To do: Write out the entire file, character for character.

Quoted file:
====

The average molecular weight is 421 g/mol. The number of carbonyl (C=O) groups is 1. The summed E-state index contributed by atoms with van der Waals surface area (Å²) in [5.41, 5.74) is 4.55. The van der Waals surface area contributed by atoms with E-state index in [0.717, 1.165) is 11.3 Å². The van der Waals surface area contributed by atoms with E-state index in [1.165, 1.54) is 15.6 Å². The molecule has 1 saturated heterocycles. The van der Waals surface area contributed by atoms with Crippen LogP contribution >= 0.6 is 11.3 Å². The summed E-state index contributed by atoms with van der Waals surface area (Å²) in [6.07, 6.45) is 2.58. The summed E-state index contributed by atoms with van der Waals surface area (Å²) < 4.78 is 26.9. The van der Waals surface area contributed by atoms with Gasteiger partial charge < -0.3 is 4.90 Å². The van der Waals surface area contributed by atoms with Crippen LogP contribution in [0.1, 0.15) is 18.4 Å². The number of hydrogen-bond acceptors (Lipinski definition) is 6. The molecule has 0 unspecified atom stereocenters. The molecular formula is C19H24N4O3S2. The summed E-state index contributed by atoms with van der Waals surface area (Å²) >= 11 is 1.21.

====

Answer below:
The average molecular weight is 421 g/mol. The number of carbonyl (C=O) groups is 1. The summed E-state index contributed by atoms with van der Waals surface area (Å²) in [5.41, 5.74) is 4.55. The van der Waals surface area contributed by atoms with E-state index in [0.717, 1.165) is 11.3 Å². The van der Waals surface area contributed by atoms with E-state index in [1.165, 1.54) is 15.6 Å². The molecule has 1 saturated heterocycles. The van der Waals surface area contributed by atoms with Crippen LogP contribution >= 0.6 is 11.3 Å². The summed E-state index contributed by atoms with van der Waals surface area (Å²) in [6.07, 6.45) is 2.58. The summed E-state index contributed by atoms with van der Waals surface area (Å²) < 4.78 is 26.9. The van der Waals surface area contributed by atoms with Gasteiger partial charge < -0.3 is 4.90 Å². The van der Waals surface area contributed by atoms with Crippen LogP contribution in [0.1, 0.15) is 18.4 Å². The number of hydrogen-bond acceptors (Lipinski definition) is 6. The molecule has 0 unspecified atom stereocenters. The molecular formula is C19H24N4O3S2. The summed E-state index contributed by atoms with van der Waals surface area (Å²) >= 11 is 1.21.